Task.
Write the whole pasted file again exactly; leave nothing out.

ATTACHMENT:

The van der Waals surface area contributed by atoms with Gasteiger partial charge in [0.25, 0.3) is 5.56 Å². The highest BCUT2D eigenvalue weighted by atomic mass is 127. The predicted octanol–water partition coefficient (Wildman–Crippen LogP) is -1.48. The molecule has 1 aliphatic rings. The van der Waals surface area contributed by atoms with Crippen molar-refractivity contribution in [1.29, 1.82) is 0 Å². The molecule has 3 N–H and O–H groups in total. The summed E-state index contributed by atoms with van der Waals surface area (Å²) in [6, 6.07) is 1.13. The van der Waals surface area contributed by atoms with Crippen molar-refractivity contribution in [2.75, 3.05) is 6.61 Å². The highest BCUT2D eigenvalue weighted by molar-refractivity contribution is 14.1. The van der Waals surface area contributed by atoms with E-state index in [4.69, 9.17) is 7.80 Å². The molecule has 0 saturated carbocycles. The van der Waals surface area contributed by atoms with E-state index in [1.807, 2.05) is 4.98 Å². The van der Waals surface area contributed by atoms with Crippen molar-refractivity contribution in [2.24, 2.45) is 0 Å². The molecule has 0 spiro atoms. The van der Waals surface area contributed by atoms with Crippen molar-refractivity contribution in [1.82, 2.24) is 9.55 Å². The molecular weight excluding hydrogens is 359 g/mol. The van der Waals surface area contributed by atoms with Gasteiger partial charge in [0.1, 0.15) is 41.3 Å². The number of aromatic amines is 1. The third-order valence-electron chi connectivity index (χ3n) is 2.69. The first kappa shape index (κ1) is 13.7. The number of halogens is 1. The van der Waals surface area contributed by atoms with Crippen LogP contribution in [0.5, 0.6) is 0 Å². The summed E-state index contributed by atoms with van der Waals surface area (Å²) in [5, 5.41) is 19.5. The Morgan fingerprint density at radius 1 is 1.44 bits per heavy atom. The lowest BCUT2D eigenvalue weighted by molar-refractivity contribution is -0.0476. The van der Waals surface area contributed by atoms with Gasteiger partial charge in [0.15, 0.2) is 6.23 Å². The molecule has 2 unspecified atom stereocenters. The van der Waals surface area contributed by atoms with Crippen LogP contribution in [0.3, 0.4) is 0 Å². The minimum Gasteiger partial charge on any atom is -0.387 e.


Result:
The van der Waals surface area contributed by atoms with Gasteiger partial charge in [0.25, 0.3) is 5.56 Å². The highest BCUT2D eigenvalue weighted by atomic mass is 127. The predicted octanol–water partition coefficient (Wildman–Crippen LogP) is -1.48. The molecule has 1 aliphatic rings. The van der Waals surface area contributed by atoms with Crippen molar-refractivity contribution in [1.29, 1.82) is 0 Å². The molecule has 3 N–H and O–H groups in total. The summed E-state index contributed by atoms with van der Waals surface area (Å²) in [6, 6.07) is 1.13. The van der Waals surface area contributed by atoms with Crippen molar-refractivity contribution in [2.75, 3.05) is 6.61 Å². The highest BCUT2D eigenvalue weighted by molar-refractivity contribution is 14.1. The van der Waals surface area contributed by atoms with E-state index in [4.69, 9.17) is 7.80 Å². The molecule has 0 saturated carbocycles. The van der Waals surface area contributed by atoms with E-state index in [1.807, 2.05) is 4.98 Å². The van der Waals surface area contributed by atoms with Crippen molar-refractivity contribution in [2.24, 2.45) is 0 Å². The molecule has 0 spiro atoms. The van der Waals surface area contributed by atoms with Crippen molar-refractivity contribution in [1.82, 2.24) is 9.55 Å². The molecular weight excluding hydrogens is 359 g/mol. The van der Waals surface area contributed by atoms with Gasteiger partial charge in [0.1, 0.15) is 41.3 Å². The number of aromatic amines is 1. The third-order valence-electron chi connectivity index (χ3n) is 2.69. The first kappa shape index (κ1) is 13.7. The number of halogens is 1. The van der Waals surface area contributed by atoms with Crippen LogP contribution in [0.5, 0.6) is 0 Å². The summed E-state index contributed by atoms with van der Waals surface area (Å²) in [5, 5.41) is 19.5. The Morgan fingerprint density at radius 1 is 1.44 bits per heavy atom. The lowest BCUT2D eigenvalue weighted by molar-refractivity contribution is -0.0476. The van der Waals surface area contributed by atoms with Gasteiger partial charge in [0.15, 0.2) is 6.23 Å². The molecule has 2 unspecified atom stereocenters. The van der Waals surface area contributed by atoms with Crippen LogP contribution in [0.3, 0.4) is 0 Å². The minimum Gasteiger partial charge on any atom is -0.387 e.